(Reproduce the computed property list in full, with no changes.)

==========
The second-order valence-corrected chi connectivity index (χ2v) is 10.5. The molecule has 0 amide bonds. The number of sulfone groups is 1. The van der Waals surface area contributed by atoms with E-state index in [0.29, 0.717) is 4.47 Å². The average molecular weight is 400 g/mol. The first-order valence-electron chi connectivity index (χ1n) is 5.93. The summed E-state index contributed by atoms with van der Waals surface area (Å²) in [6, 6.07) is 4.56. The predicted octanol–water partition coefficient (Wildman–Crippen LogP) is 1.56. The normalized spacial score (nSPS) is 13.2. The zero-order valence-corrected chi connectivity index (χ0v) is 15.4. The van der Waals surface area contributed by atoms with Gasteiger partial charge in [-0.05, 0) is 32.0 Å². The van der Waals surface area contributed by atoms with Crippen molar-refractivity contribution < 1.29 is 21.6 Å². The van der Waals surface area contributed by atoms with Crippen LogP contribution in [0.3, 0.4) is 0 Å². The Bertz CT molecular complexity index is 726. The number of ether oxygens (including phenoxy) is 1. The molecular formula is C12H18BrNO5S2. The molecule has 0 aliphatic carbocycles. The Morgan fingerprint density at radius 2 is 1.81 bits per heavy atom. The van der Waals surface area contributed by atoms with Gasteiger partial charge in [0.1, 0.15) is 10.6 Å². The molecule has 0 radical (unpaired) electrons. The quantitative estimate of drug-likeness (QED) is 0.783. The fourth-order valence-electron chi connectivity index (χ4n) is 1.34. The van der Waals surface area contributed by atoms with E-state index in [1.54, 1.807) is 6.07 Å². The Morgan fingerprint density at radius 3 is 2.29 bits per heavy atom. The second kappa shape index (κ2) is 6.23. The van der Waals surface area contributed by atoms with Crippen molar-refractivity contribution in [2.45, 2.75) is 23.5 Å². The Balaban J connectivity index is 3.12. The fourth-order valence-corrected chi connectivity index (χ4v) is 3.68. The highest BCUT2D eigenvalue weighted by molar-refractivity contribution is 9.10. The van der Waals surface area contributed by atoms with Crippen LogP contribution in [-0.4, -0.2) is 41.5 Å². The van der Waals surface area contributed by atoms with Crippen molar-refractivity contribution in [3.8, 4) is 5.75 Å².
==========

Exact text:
The second-order valence-corrected chi connectivity index (χ2v) is 10.5. The molecule has 0 amide bonds. The number of sulfone groups is 1. The van der Waals surface area contributed by atoms with E-state index in [0.29, 0.717) is 4.47 Å². The average molecular weight is 400 g/mol. The first-order valence-electron chi connectivity index (χ1n) is 5.93. The summed E-state index contributed by atoms with van der Waals surface area (Å²) in [6, 6.07) is 4.56. The predicted octanol–water partition coefficient (Wildman–Crippen LogP) is 1.56. The normalized spacial score (nSPS) is 13.2. The zero-order valence-corrected chi connectivity index (χ0v) is 15.4. The van der Waals surface area contributed by atoms with Gasteiger partial charge in [-0.05, 0) is 32.0 Å². The van der Waals surface area contributed by atoms with Crippen molar-refractivity contribution < 1.29 is 21.6 Å². The van der Waals surface area contributed by atoms with Crippen LogP contribution in [0.3, 0.4) is 0 Å². The Bertz CT molecular complexity index is 726. The number of ether oxygens (including phenoxy) is 1. The molecular formula is C12H18BrNO5S2. The molecule has 0 aliphatic carbocycles. The Morgan fingerprint density at radius 2 is 1.81 bits per heavy atom. The van der Waals surface area contributed by atoms with Gasteiger partial charge in [0.1, 0.15) is 10.6 Å². The molecule has 0 radical (unpaired) electrons. The quantitative estimate of drug-likeness (QED) is 0.783. The fourth-order valence-electron chi connectivity index (χ4n) is 1.34. The van der Waals surface area contributed by atoms with E-state index in [1.54, 1.807) is 6.07 Å². The Morgan fingerprint density at radius 3 is 2.29 bits per heavy atom. The second kappa shape index (κ2) is 6.23. The van der Waals surface area contributed by atoms with Crippen molar-refractivity contribution in [2.45, 2.75) is 23.5 Å². The Balaban J connectivity index is 3.12. The fourth-order valence-corrected chi connectivity index (χ4v) is 3.68. The highest BCUT2D eigenvalue weighted by molar-refractivity contribution is 9.10. The van der Waals surface area contributed by atoms with Crippen LogP contribution in [-0.4, -0.2) is 41.5 Å². The van der Waals surface area contributed by atoms with Crippen molar-refractivity contribution in [3.8, 4) is 5.75 Å².